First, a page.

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ProSweets 2013 Cologne

Confectioners favoring healthier bars over chocolate, says Bosch

By Oliver Nieburg+

06-Feb-2013

Processing and packaging supplier Bosch has reported a fall in the number of enquires to make traditional chocolate bars using its equipment as customers opt for healthier options such as grain-based bars and sugar-free chocolate.

ConfectioneryNews.com caught up with Bosch at the ProSweets trade fair in Cologne, Germany, last week, where the technology firm was exhibiting its new continuous bar production line: ‘Contiline’.

Bosch: Customers want healthy bars

Peter Dressler, sales and marketing at Bosch, said: “Our experience is that chocolate consumption in our field, bar production, is going down because mostly our customers want to sell a healthy bar and chocolate is not really healthy. It means the chocolate enquires are going down.”

He said that Bosch was getting a lot of interest in its bar productions lines from customers in Asia, but they were mainly looking to produce muesli and cereal bars.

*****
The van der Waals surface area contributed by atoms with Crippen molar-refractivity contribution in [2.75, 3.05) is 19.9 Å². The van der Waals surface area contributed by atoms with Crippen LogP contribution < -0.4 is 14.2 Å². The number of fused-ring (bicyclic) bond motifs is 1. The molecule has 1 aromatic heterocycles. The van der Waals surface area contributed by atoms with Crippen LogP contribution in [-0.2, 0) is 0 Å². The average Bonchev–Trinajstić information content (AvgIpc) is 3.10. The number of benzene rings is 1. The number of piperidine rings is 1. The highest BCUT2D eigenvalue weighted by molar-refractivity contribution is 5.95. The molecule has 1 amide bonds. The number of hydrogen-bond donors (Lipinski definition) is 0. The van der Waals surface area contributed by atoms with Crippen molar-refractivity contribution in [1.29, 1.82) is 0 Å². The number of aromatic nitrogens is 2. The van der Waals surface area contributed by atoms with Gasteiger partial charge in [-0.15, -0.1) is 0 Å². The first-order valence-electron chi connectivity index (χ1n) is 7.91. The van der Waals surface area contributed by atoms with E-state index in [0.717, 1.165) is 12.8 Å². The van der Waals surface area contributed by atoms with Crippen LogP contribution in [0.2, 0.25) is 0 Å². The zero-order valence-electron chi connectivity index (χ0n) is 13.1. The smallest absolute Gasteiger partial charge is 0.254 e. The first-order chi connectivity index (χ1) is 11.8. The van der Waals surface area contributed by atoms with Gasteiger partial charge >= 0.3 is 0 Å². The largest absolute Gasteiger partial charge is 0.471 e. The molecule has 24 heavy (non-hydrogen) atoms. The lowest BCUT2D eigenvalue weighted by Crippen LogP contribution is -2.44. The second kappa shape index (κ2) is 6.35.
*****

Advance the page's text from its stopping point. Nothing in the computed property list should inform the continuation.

He added: “Customers are looking for sugar-free chocolate or products without chocolate. These are our most important enquiries now.”

However, he said that that bar production of chocolate confectionery was starting to pick up again in Europe after a decline in the last three years.

Contiline bar production

Bosch was exhibiting its ‘Contiline’ production line at ProSweets. The production line is a continuous system to produce bars that includes cooking, mixing, forming, cooling, cutting, tempering and enrobing.

The line can produce products with two layers, such as a chocolate bar with a layer of noughurt and another with caramel.

It has a capacity to produce a minimum of 300 kilos per hour and a maximum of one metric ton per hour.

Cleaning and operation process

Dessler said the machine was easily cleaned. “When the operators are cleaning or adjusting the equipment they don’t need any tools. This means we have a very quick release and easy access solution,” he said.

Asked how many people it took to operate the process, Dressler said: “Normally for the kitchen you have one person, then for the mixing and forming one, then for cutting and enrobing one. -- and for the packaging it’s another one.”

He said that the line ran in a single motion, so confectionery makers could not buy one part of the process, such as a tempering machine, from another supplier. However, Dressler said that Bosch could incorporate ultrasonic cutting to the process through a selected partner.

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